Good morning everyone! Come in, today I am organised and have real coffee and Pain au chocolat...oh wait. Had pain of chocolat, the eight year old found then first. Still, please do sit down while I pour you a cup.
Long ago I was the manager of a lovely little bookshop in London Bridge. There were two good things about that job, the big launch parties the publishers used to throw before money got tight - going to those parties was the only way I didn't starve to death living in London on slave wages - and getting to see proofs of new book long before they were published, which always made me feel ever special.
One morning I got something rather different, It was a novel by Isabelle Allende. I'll be honest I can't remember the title anymore, but what was different about it was that it had a CD inside the cover. Music was a central theme in the book and Isabelle had decided that a CD of the relevant pieces of classic and operatic music should be included so that the reader could listen as they read. Sort of early multimedia if you like.
A few years later when I was studying for an MA in creative writing, our tutor Sue Gee brought in a writer friend of hers to talk to us. Now I am ashamed to say I can't remember his name either, remembering things is not my best thing you will have gathered by now. He was a man who love musicals, and he had written his book in the form of a musical, complete with brass bands and dance numbers, hoping to create a score in his readers head. If you know the name of this book and author you get ten bonus points. He liked, I seem to remember, the idea that each reader would create a different musical.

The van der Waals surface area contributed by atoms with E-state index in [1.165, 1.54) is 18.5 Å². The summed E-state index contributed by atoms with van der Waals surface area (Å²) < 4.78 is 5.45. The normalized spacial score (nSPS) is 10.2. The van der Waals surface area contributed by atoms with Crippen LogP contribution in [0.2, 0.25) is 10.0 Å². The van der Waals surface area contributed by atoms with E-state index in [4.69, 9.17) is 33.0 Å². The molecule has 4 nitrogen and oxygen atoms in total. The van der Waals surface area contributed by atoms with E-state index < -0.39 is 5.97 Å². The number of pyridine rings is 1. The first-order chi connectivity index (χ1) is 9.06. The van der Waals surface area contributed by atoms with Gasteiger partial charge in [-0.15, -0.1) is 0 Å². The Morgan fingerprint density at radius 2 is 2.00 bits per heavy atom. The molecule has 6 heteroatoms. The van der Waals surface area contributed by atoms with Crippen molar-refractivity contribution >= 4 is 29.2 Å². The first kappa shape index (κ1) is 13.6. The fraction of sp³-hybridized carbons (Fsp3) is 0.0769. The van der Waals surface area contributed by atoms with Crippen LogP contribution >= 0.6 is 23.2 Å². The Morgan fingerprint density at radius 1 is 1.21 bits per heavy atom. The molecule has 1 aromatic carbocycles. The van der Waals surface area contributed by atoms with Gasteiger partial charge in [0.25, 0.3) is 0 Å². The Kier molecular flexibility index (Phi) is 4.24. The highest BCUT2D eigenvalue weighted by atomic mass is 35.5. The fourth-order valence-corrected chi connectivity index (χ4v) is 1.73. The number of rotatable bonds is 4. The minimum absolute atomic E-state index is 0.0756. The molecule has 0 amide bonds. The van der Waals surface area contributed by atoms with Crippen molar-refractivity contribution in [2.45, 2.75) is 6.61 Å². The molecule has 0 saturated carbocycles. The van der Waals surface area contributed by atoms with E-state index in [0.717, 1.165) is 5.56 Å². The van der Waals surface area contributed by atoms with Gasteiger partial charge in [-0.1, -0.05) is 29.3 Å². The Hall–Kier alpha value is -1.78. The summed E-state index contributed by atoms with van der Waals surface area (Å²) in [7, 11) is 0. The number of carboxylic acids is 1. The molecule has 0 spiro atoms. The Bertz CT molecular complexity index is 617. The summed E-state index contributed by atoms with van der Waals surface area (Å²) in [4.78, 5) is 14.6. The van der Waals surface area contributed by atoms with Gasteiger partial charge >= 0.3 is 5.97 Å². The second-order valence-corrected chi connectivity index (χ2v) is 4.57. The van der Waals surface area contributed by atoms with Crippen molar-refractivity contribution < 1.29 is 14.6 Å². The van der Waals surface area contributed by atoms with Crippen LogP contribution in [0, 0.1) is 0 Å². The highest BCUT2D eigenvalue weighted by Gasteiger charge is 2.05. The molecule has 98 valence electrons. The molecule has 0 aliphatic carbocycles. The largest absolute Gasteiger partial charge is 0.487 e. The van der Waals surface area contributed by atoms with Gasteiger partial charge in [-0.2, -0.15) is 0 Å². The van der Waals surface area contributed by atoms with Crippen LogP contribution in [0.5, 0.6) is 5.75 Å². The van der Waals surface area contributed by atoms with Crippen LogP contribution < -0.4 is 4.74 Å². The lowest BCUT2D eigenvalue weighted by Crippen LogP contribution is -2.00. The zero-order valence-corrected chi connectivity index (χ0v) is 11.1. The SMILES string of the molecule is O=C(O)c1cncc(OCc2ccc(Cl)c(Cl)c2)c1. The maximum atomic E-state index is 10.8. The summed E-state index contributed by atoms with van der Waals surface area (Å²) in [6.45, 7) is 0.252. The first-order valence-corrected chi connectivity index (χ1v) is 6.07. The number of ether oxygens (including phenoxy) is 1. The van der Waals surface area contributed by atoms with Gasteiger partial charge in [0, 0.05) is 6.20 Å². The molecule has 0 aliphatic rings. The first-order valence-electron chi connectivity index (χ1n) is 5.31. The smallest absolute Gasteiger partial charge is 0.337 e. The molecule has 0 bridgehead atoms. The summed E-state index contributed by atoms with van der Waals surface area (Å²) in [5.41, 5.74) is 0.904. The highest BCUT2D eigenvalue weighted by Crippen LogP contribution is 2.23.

And when I was eighteen I remember reading Howard's End for the first time and that wonderful passage where Foster describes the images and visions inspired by Beethoven's fifth and the profound effect it has on the impulsive and impressionable character of Helen. Panic and Emptiness, Panic and Emptiness! I think that was the first time I understood that a book be about more than simply telling a story.
And of course there a book like Nick Hornby's brilliant High Fidelity which make music an integral part of the prose.
For me, music is often present in my writing, all though often in a much more oblique way. The most obvious example I can think if is at the end of my first novel Growing Up Twice, the main character takes to the stage to sing 'Aretha Franklin's Respect! Sometimes I will find myself writing song lyrics into dialogue which on the whole is not really allowed, most notably there is a line from a Gershwin tune, set deep in the prose of my fourth novel, The Baby Group which simply would not go away, it was the perfect description for that particular moment and I couldn't bring myself to take it out. I like the fact that I know its there and wonder how many other people, if any, have ever spotted it. For my Ruby Parker books I created a whole fictional musical called 'Spotlight!' and wrote and recorded two songs from it which can still be heard on MySpace if you look very carefully! Often as I write I hear a sound track in my head - music that influences what I'm writing but in no way makes an appearance on the page.
So my question to you, dear racers is in two parts. Do you have a favourite 'musical' novel? And do you write music into your prose?